First, take one painfully acquired knowledge and sensitized awareness of cruelty, injustice, and frustration. Add the following ingredients: a sense of humor (slightly bitter), intelligence (a generous helping), talent (original and articulate) and, finally, a consuming need to experience and express love. Stir vigorously and prepare yourself for one hell of an explosion.
Her name is Nina Simone.
Only the strongest and most extravagant adjectives apply — and the late Langston Hughes didn’t make describing her any easier by comparing her to Billie Holiday, St. Francis, and Jean Genet.
Certainly, there is not the slightest possibility of being indifferent to this astonishing creature. Is she a jazz singer? A folk singer? A pop singer? An avenging angel? A witch? She is all of these—and none of these. She fits no category and obeys none of the rules. Every Nina Simone performance is completely different from any other that she has given. Every audience is different and every day is different and Nina tonight is Nina the sum of Nina last night plus 24 hours more of living.
Nina Simone is as much a product of our time as the hydrogen bomb, rockets to the moon, Che Guevara, LSD, The Beatles, and Yevgeny Yevtushenko. She is here to remind us of the meaning of guilt, of hate, of fear, of power, of love, of beauty.
It is no wonder at all that the majority of her audience is made up of the young. They understand her. More important, she understands them. Her occasional outbursts of impatience at an audience are never directed at the intent black and white faces of high school and college students in the upper balcony of a concert hall or at a back table in a nightclub sipping their one beer of the evening. When the expression on that oddly beautiful face tightens and she lashes out at a rude noise-maker, it is as much in pain as in anger. Nina is strong, but terribly vulnerable to any act of cruelty, intolerance, or indifference.
A fierce integrity is reflected in the material that Nina Simone chooses to sing and play, and hers is the constant search for songs that can express her deeply felt ideas and emotions — as a woman, as an artist, as a black American.
Nina’s performances, especially as illustrated by the one presented herewith, are characterized by a hypersensitive awareness of the feeling “out front.” A minutely perceptible change in the mood of her listeners, the slightest shift in attention, and Nina responds. She meets each subtle challenge — sometimes with defiance, sometimes with rage, more often with a complete giving of herself.
Her present program, presented to a capacity audience at Westbury, Long Island, on the evening following the murder of Dr. Marin Luther King, is highlighted by a song written upon that day by Gene Taylor, Nina’s bass player. Why? (The King of Love Is Dead) has the immediacy of a headline, the poignancy of tears for a loved one and the relevance of a siren in the night.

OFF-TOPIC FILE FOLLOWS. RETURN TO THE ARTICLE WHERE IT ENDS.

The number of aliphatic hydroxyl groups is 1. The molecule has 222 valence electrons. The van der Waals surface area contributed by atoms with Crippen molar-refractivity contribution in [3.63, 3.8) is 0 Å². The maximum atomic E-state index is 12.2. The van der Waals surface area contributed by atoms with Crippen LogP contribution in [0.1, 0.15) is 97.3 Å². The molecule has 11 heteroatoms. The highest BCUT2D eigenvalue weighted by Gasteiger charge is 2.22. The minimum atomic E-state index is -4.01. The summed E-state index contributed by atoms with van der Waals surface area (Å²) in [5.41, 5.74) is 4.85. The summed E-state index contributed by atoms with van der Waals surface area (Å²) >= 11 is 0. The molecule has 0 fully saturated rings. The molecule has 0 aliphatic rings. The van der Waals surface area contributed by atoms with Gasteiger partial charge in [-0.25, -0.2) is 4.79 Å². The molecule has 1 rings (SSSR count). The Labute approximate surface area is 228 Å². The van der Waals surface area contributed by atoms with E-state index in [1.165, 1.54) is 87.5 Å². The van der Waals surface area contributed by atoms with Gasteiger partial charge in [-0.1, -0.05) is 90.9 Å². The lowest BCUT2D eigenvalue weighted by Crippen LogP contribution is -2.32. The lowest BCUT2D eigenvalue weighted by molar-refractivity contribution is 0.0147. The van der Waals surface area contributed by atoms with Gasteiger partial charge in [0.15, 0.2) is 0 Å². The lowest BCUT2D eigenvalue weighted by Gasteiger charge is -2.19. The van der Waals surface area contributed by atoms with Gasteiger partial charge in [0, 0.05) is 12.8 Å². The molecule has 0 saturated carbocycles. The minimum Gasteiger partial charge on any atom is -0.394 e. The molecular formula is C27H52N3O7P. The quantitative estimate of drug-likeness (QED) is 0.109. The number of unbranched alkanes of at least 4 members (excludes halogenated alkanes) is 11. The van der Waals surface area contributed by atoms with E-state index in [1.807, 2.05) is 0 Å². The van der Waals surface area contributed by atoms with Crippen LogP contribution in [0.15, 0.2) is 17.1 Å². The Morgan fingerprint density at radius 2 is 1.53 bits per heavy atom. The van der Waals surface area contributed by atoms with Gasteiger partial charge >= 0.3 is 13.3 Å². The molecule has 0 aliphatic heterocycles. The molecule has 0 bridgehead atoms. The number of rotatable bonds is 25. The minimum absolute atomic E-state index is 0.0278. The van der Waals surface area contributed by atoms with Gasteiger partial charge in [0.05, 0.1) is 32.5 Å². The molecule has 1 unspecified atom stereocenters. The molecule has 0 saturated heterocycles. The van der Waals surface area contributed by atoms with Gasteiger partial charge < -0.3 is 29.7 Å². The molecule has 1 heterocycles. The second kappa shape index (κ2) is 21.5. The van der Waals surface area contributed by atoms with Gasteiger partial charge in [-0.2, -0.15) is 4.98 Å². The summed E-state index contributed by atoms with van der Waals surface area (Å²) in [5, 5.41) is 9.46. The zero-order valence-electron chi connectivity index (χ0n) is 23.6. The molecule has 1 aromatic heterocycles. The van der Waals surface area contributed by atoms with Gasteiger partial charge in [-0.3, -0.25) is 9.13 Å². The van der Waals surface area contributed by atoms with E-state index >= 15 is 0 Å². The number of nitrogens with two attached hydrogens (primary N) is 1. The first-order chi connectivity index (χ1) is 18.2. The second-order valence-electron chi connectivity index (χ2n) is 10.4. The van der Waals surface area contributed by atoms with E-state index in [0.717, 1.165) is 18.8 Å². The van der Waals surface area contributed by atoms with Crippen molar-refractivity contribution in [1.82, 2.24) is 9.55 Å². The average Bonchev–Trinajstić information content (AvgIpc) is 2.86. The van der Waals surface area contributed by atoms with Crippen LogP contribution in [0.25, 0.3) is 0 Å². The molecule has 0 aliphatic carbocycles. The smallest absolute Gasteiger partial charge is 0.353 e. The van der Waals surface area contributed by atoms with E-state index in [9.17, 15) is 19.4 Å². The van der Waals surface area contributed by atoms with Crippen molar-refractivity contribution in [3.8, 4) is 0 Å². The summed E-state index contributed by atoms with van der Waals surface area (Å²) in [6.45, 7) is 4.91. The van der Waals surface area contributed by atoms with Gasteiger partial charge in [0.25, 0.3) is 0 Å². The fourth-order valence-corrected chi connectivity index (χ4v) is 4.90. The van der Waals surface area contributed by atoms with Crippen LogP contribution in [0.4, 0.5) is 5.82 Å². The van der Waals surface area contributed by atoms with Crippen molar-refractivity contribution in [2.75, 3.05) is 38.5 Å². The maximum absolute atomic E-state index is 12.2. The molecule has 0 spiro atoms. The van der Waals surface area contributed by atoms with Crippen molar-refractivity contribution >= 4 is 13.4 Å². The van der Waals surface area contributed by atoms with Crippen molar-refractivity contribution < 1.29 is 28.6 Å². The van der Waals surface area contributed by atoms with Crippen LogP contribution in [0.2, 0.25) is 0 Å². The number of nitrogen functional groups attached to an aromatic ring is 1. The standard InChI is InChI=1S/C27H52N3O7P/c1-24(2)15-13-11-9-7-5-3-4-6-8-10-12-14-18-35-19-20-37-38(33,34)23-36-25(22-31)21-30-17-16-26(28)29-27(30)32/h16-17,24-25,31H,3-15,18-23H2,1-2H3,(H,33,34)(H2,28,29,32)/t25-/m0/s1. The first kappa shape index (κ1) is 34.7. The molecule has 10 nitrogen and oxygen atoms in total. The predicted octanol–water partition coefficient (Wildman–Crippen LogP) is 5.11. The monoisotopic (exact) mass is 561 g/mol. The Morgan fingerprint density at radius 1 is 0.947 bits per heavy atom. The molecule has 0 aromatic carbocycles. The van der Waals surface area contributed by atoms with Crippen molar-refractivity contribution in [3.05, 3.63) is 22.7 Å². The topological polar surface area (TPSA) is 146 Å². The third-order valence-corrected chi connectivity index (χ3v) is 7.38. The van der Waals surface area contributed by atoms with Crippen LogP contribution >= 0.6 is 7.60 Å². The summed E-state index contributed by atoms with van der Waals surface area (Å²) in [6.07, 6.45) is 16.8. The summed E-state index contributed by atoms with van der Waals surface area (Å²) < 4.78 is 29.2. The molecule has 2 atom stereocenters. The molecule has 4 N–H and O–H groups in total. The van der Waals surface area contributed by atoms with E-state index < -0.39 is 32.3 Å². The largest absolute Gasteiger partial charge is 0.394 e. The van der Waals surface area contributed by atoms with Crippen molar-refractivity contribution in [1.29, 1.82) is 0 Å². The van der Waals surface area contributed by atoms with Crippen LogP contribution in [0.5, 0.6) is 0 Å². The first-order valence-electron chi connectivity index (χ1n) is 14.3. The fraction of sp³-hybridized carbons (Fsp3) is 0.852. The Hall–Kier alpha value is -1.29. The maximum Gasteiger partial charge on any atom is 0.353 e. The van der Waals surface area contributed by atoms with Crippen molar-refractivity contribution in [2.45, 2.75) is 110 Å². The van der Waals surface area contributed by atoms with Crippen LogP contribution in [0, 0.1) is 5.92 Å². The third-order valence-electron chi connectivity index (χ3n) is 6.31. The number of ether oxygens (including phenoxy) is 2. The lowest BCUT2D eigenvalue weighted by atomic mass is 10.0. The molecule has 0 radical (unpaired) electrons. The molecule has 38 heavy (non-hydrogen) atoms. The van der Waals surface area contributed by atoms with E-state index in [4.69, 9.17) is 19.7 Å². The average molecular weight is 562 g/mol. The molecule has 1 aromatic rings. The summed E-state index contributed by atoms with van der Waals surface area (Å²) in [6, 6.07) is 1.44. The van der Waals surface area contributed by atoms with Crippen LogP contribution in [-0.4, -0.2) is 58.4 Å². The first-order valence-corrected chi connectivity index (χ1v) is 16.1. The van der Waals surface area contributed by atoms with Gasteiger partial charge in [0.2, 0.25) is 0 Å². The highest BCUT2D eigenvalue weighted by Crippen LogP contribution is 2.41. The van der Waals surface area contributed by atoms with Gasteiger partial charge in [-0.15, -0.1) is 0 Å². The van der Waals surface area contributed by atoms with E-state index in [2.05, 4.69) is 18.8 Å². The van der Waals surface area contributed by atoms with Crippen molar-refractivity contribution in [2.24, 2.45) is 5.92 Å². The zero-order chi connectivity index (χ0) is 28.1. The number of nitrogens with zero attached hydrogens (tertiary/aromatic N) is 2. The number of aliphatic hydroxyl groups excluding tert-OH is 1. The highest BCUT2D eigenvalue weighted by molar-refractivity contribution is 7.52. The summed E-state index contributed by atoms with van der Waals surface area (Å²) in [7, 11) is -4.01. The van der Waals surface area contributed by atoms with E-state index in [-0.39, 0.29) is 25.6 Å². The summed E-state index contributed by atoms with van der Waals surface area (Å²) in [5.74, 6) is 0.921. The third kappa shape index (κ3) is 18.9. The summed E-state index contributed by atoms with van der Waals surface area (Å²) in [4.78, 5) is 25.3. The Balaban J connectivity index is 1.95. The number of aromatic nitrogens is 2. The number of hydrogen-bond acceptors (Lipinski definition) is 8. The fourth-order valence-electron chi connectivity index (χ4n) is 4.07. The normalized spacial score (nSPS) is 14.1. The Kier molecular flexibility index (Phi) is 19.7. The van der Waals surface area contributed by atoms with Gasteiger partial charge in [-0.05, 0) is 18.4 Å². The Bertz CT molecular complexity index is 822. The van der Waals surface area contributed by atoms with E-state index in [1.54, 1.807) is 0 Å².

Another highlight of this exceptional program is Backlash Blues, written just a few months before his death by one of America’s greatest poets, and gentlest human beings, Langston Hughes. It was written especially for Nina.
Also of particular note is the medley of two pieces from the Broadway musical “Hair,” Ain’t Got No and I Got Life, Nina’s vigorous arrangement of this joyous chant of affirmation has become one the most popular items in her concert repertoire.
I Loves You Porgy is, of course, from Gershwin’s “Porgy and Bess.” Nina’s highly personal and ever-changing reading of this lovely aria has become almost the definitive one. Since 1959, when her initial recording of the song brought her to the attention of the American record-being public, son audience has permitted her to omit it from her program.
The other songs on this recording, In The Morning and Please Read Me from the repertoire of The Bee Gees, Thomas A Dorsey’s classic spiritual, Take My Hand Precious Lord, the raucous folk blues Gin House Blues and the rest indicate the breadth of Nina Simone’s musical and dramatic range. It is hardly the whole story, but it will have to do until you see her ten or twenty or a hundred times or until you have listened to all of the recordings she has made thus far and will make in the future.
Now, proceed to enjoy the holocaust…
- Nina Simone: vocals, piano
- Rudy Stevenson: guitar
- Sam Waymon: organ
- Gene Taylor: bass
- Buck Clarke: drums
- Horace Ott: arranger, conductor (track 11)
- Joe René: producer
- Sammy Lowe: arrangements, conductor
- Ray Hall: engineer (track 11)
- Ed Begley: engineer
- Tom Berman: coordinator
- Ronald Jackson: cover design
- Nat Shapiro: liner notes
- Label: RCA, 1968
- Recording session: Westbury Music Fair – Westbury, Long Island, New York – April 7, 1968 (except for tracks 1, 8, and 11, recorded at RCA Studios – New York City – May 13, 1968)
- Catalog number: LSP-4065